Crystal Castles came out of nowhere. A few unfinished demos circulated the Internet and garnered enough buzz to earn multiple offers from various record companies in 2005, before the duo had officially joined together. The music alternates between despondent and fierce, often finding a middle ground between the two. Lead singer Alice Glass growls and shrieks over Ethan Kath’s instrumentals (which are generally somewhere between 8-bit Nintendo music and a car commercial), and the result is incredible. The live show is tempestuous and infinitely stimulating—imagine Iggy Pop as the hypeman at a Justice show. They strive for abrasive and bleak, but neither is overdone.
Their unique take on electro-punk is the product of their experiences in the punk scene in Toronto, Ontario. “We met reading to the blind,” says Kath in reference to him and Glass’ shared community service. However, the two were really drawn together after Kath witnessed a performance of Glass’ band Fetus Fatale. “I felt like I had, by accident, discovered a great poet. Also, I was impressed with her bravery: When sexist old men would heckle her, she would spit beer in their faces and not care for consequences,” says Kath. He had been recording his tracks for about a year before Glass became involved. “I did not intend to have lyrics over my instrumentals, but I then knew my songs would not be complete until they had her poetry involved,” he says. Things didn’t initially work out, however, and they didn’t make their now-infamous demos until eight months later. “One friend warned her, ‘Stay away from him, he’s a snake, he’s the guy from that GG Allin cover band.’ I didn’t give up,” says Kath. After replacing a Crass CD playing at a party with his own tracks, he had her convinced. “Yeah, if this is your stuff, I’ll sing over it,” Glass told him. She picked a select few of his already prepared tracks, and they put together a collection of 7”s and singles that would eventually comprise the first self-titled Crystal Castles album, released in 2008 on Lies Records.
Crystal Castles has become a perfect representation of the changing music industry, as they owe their fame greatly to the Internet, social media and file sharing. “Alice Practice,” which became their first single and a catalyst for their upcoming notoriety, critical acclaim and fame, was initially a vocal sound check recorded unbeknownst to both Glass and Kath. After being slightly tweaked, it was uploaded to a Myspace account (yeah, it was a few years ago) where it started to build hype. The last two albums were all over the Internet before their respective release dates (arguably creating a great deal of publicity), which might be why so little about their upcoming album has been discussed.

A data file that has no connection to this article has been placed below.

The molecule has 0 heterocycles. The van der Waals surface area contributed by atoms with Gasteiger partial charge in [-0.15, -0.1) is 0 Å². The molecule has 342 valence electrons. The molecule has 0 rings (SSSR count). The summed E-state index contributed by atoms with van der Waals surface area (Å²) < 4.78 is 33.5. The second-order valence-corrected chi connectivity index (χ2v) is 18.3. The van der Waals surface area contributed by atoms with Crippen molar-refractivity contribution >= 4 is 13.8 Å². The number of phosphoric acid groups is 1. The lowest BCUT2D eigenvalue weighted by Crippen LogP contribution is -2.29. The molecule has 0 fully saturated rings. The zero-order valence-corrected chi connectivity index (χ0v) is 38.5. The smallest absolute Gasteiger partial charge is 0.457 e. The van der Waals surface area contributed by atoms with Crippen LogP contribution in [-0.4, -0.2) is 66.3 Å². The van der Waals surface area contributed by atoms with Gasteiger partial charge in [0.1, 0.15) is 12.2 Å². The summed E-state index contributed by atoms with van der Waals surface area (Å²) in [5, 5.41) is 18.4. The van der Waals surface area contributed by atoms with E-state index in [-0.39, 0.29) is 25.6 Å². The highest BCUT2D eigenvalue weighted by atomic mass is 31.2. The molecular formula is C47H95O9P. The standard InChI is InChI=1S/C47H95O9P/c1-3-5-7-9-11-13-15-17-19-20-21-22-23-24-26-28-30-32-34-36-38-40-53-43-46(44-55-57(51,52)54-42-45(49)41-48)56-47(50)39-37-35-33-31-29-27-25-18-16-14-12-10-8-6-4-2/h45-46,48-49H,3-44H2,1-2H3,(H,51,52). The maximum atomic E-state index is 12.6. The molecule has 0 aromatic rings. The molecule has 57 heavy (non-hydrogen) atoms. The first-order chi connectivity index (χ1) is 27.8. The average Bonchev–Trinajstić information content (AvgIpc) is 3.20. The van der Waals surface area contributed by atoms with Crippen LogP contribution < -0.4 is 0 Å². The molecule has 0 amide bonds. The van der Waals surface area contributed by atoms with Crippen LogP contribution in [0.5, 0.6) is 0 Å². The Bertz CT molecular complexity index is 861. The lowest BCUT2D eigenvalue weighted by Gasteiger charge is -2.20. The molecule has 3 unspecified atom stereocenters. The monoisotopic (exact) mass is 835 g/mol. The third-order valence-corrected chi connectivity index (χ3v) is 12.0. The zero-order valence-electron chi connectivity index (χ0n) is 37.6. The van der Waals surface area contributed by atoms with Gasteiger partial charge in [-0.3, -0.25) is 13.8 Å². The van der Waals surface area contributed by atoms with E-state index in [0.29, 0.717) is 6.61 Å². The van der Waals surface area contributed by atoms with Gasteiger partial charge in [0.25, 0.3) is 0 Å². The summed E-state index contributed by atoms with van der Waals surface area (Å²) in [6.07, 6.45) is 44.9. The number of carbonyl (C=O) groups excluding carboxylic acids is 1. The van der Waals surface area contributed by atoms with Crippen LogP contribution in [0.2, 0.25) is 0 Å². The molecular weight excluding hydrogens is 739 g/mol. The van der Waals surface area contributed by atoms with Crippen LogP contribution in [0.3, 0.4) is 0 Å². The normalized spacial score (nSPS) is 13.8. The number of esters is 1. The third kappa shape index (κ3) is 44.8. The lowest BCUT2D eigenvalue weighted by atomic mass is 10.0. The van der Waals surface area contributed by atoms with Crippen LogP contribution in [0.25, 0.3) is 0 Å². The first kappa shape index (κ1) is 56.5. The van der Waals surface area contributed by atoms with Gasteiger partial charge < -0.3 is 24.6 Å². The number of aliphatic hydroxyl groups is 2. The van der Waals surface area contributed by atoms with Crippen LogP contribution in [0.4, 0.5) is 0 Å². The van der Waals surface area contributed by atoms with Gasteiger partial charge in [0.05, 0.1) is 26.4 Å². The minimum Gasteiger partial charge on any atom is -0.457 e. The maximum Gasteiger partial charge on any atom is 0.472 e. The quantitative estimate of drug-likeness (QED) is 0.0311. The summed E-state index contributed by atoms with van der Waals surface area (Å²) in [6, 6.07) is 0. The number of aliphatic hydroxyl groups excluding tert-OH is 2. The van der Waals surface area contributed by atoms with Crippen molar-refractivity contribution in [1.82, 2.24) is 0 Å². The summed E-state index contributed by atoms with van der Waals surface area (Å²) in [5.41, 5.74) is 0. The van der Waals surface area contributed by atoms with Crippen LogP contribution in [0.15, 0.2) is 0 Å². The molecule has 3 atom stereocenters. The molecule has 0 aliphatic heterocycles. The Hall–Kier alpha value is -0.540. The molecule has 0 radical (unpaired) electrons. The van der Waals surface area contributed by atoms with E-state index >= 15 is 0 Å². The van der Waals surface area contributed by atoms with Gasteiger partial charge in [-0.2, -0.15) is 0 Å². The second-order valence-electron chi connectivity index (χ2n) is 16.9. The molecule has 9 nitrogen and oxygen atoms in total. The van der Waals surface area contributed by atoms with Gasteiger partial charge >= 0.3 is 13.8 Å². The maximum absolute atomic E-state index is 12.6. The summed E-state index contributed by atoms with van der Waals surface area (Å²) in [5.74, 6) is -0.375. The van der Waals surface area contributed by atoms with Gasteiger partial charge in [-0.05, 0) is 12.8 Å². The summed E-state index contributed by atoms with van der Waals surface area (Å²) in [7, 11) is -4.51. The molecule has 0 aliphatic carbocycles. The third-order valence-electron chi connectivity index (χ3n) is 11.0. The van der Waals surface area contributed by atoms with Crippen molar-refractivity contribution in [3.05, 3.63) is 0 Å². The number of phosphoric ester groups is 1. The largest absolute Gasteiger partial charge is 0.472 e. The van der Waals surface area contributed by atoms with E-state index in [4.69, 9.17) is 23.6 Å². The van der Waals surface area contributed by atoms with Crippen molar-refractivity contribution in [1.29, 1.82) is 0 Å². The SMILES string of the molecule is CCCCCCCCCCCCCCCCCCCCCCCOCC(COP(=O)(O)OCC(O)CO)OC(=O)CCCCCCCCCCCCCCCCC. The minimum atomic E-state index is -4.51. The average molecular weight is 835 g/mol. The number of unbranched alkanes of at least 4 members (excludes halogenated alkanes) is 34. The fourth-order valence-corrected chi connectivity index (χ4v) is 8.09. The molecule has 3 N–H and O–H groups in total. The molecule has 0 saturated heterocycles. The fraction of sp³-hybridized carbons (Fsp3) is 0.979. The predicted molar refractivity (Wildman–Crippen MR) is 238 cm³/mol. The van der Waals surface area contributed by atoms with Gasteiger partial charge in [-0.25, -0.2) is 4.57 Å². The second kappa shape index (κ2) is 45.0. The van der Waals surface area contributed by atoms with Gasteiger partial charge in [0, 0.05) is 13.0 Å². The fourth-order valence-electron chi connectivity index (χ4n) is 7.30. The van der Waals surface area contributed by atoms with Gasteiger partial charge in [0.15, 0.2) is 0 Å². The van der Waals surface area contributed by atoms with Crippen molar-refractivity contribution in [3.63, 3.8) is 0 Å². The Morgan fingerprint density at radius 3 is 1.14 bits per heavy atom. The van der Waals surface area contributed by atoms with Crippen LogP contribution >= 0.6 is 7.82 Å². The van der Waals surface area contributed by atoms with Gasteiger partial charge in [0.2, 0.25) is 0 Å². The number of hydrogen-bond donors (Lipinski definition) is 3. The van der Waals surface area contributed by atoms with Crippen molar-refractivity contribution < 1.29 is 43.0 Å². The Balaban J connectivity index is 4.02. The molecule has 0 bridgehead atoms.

“We were confused because we didn’t understand how so many unfinished songs had leaked, though we didn’t care that everything had,” says Kath of Crystal Castles I and II.
It has been four years since the release of their first full-length, and while the music has yet to make a drastic change, the audience has grown exponentially. Playing huge shows and gaining a reputation for an out-of-hand stage presence, both albums, so far, have topped album of the year lists across the board. Though they’ve come a long way since Myspace, Kath uses the same lo-fi production techniques to generate their unmistakable sound. “We don’t pay attention to numbers and popularity. We like to dig deep into the past for equipment. I’ve recorded some stems on a 1948 British Tape Recorder which hadn’t been plugged in for 15 years,”
My attempts to discuss the upcoming album with Kath were unsuccessful, though he produced the entire album. Judging by the single “Plague,” it doesn’t seem like there will be much of a departure. In a High Res PR press release, Glass revealed that oppression will be a recurring theme. “It feels like the world is a dystopia where victims don’t get justice and corruption prevails,” she says. Though the feeling of disparity won’t feel too out of place amongst Crystal Castles’ other work, the album promises something new, sonically. “We wanted the new album to sound like a completely different and new experience. Any keyboards and pedals used on I or II were traded for different keyboards and pedals so that there would be a new palette of sounds to work with,” says Kath in the same press release. The new album, (III), will be released worldwide digitally on Nov. 5 and physically Nov. 6.
They seem to be excited for Salt Lake City due to their knowledge of our local music history. “We know all about the Indian Center shows, Raunch Records. Actually, hasn’t Raunch reopened? I hope that’s true,” says Kath. Maybe we’ll catch the duo sifting through records at the local shop when they pass through town on Oct. 18.
Come watch Alice Glass climb all over the monitors and rafters of In The Venue whilst screaming and dancing at a fever pace. At the very least, I can promise it will be cathartic.